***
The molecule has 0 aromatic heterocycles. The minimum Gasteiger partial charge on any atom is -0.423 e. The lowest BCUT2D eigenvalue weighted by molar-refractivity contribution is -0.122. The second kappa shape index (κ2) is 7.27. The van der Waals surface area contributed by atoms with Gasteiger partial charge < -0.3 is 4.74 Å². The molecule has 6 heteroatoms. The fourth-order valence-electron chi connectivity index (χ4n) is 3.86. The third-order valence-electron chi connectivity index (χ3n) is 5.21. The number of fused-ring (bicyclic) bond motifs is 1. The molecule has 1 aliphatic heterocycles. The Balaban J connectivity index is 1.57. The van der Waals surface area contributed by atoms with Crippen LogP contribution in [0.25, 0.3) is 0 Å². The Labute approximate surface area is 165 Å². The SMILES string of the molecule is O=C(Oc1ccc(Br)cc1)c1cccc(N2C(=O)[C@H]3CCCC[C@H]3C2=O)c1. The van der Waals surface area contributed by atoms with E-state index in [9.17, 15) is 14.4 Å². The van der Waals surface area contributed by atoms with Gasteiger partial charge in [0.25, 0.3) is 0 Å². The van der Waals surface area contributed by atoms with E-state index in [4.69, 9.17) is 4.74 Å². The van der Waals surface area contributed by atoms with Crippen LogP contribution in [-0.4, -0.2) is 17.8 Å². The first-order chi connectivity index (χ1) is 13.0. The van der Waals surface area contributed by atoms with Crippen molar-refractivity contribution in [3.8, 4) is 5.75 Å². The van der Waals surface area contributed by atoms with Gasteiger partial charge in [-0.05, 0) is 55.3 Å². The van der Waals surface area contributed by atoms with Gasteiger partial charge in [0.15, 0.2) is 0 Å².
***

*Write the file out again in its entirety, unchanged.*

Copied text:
The molecule has 0 aromatic heterocycles. The minimum Gasteiger partial charge on any atom is -0.423 e. The lowest BCUT2D eigenvalue weighted by molar-refractivity contribution is -0.122. The second kappa shape index (κ2) is 7.27. The van der Waals surface area contributed by atoms with Gasteiger partial charge < -0.3 is 4.74 Å². The molecule has 6 heteroatoms. The fourth-order valence-electron chi connectivity index (χ4n) is 3.86. The third-order valence-electron chi connectivity index (χ3n) is 5.21. The number of fused-ring (bicyclic) bond motifs is 1. The molecule has 1 aliphatic heterocycles. The Balaban J connectivity index is 1.57. The van der Waals surface area contributed by atoms with Crippen LogP contribution in [0.25, 0.3) is 0 Å². The Labute approximate surface area is 165 Å². The SMILES string of the molecule is O=C(Oc1ccc(Br)cc1)c1cccc(N2C(=O)[C@H]3CCCC[C@H]3C2=O)c1. The van der Waals surface area contributed by atoms with E-state index in [9.17, 15) is 14.4 Å². The van der Waals surface area contributed by atoms with Gasteiger partial charge in [0.25, 0.3) is 0 Å². The van der Waals surface area contributed by atoms with E-state index in [4.69, 9.17) is 4.74 Å². The van der Waals surface area contributed by atoms with Crippen LogP contribution in [-0.4, -0.2) is 17.8 Å². The first-order chi connectivity index (χ1) is 13.0. The van der Waals surface area contributed by atoms with Crippen molar-refractivity contribution in [3.8, 4) is 5.75 Å². The van der Waals surface area contributed by atoms with Gasteiger partial charge in [-0.05, 0) is 55.3 Å². The van der Waals surface area contributed by atoms with Gasteiger partial charge in [0.15, 0.2) is 0 Å².